August at the Ark
New southern roots
by James M. Manheim
As recently as six or seven years ago, the Ark would virtually shut down for the summer. Now it runs straight through, except for an Art Fair hiatus, and this summer the place seems to be trying out an unusual number of new things, from British neosoul to traditional Hungarian music to Cape Verdean pop to a sensational quartet of Cajun musicians called Feufollet, barely old enough to order beer at the counter. And August is bringing several more groups of young musicians, collectively representing an exciting trend too new to have a name.
The Avett Brothers (coming Tuesday, August 21), the Forge Mountain Diggers (Wednesday, August 15), and Robinella (Monday, August 13) all sprang from country roots and make music that draws on those roots. Yet none of these bands has much in common with the power ballads of mainstream country today, and all three were shaped fundamentally by music from outside the country tradition — straight-ahead rock for the Avett Brothers, punk for the Forge Mountain Diggers, and pop and jazz for Robinella. Except for the Forge Mountain Diggers, who are rooted firmly in old-time string-band music, these bands and others like them frustrate retailers' genre classifications and show up all over the map. Even the vague "Americana" label doesn't work well — most of the bands so designated have used electric instruments, but these musicians have stripped their sound down to a mostly acoustic base and often use the banjos, fiddles, and mandolins of bluegrass. Call it new southern acoustic music if you have to call it anything at all.
Unlike some of the alternative country performers that have gained popularity in the clubs of Chicago and New York, these musicians embrace the country part of their heritage rather than approaching it with a mugging attitude. Robinella's slender yet torchy voice, a bit mystical, is often compared with that of Billie Holiday, but Dolly Parton has
been equally influential; the two both come
from the Smoky Mountain foothills east of Knoxville. The Avett Brothers, whose latest album is called Emotionalism, embrace the unabashed feeling of country, discarding the conventions of the form in favor of Beatlesque harmonies and highly distinctive lyric conceptions but keeping the romantic content; their "Swept Away" is a straightforward love song that their alternative-rock counterparts could never get away with. Most of the tunes on the Forge Mountain Diggers' debut album come from the same stock of string-band music that the folk revivalists rediscovered in the 1960s.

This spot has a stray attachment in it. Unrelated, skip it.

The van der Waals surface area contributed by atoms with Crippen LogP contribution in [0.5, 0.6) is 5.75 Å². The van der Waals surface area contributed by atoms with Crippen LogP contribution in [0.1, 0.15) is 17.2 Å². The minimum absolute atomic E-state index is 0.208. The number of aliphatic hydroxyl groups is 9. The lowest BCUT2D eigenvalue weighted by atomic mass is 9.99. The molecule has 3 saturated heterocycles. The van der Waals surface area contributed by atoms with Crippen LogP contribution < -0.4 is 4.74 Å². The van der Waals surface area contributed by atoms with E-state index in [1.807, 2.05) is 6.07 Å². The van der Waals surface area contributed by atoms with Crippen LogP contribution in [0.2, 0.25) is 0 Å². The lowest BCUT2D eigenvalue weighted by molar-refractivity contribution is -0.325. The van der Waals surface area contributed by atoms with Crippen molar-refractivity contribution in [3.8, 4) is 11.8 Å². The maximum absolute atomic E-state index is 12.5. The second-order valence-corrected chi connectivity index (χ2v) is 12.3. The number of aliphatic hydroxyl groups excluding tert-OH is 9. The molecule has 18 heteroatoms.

All these musicians combine country and city in new ways. The Forge Mountain Diggers give old-time tunes a markedly brittle edge on disc, and their live show is said to have the insistent energy of punk. The Avett Brothers are splendidly ambitious as songwriters, with big rock conceptions that sometimes switch styles in the middle of a song: "Pretty Girl from Chile," one of a "Pretty Girl" series stretching over multiple albums, is full of unexpected twists — including an answering machine message from the titular pretty girl. Robinella, something like her fellow southerner Madeleine Peyroux, has broadened her meditative Appalachian jazz on her latest release, Solace for the Lonely, to include bits of psychedelia and funk from the 1960s and 1970s.
The Forge Mountain Diggers represent new old-time music's second generation, with fiddler David Bass having emerged from the seminal Freight Hoppers, but the other two acts spring from southern college towns: Robinella (born Robin Ella Tipton) went to the University of Tennessee at Knoxville to study art and there met (and married) jazz musician and ace mandolinist Cruz Contreras, and the Avetts' roots as a band go back to East Carolina University in Greenville, North Carolina. When progressive music gets cooking in the South it usually has major significance for American culture, and the sheer number of creative young bands coming out of the region these days suggests that something important is on the rise. The Ark's fine collection of risk-taking August shows gives us the chance to find out what.
[Review published August 2007]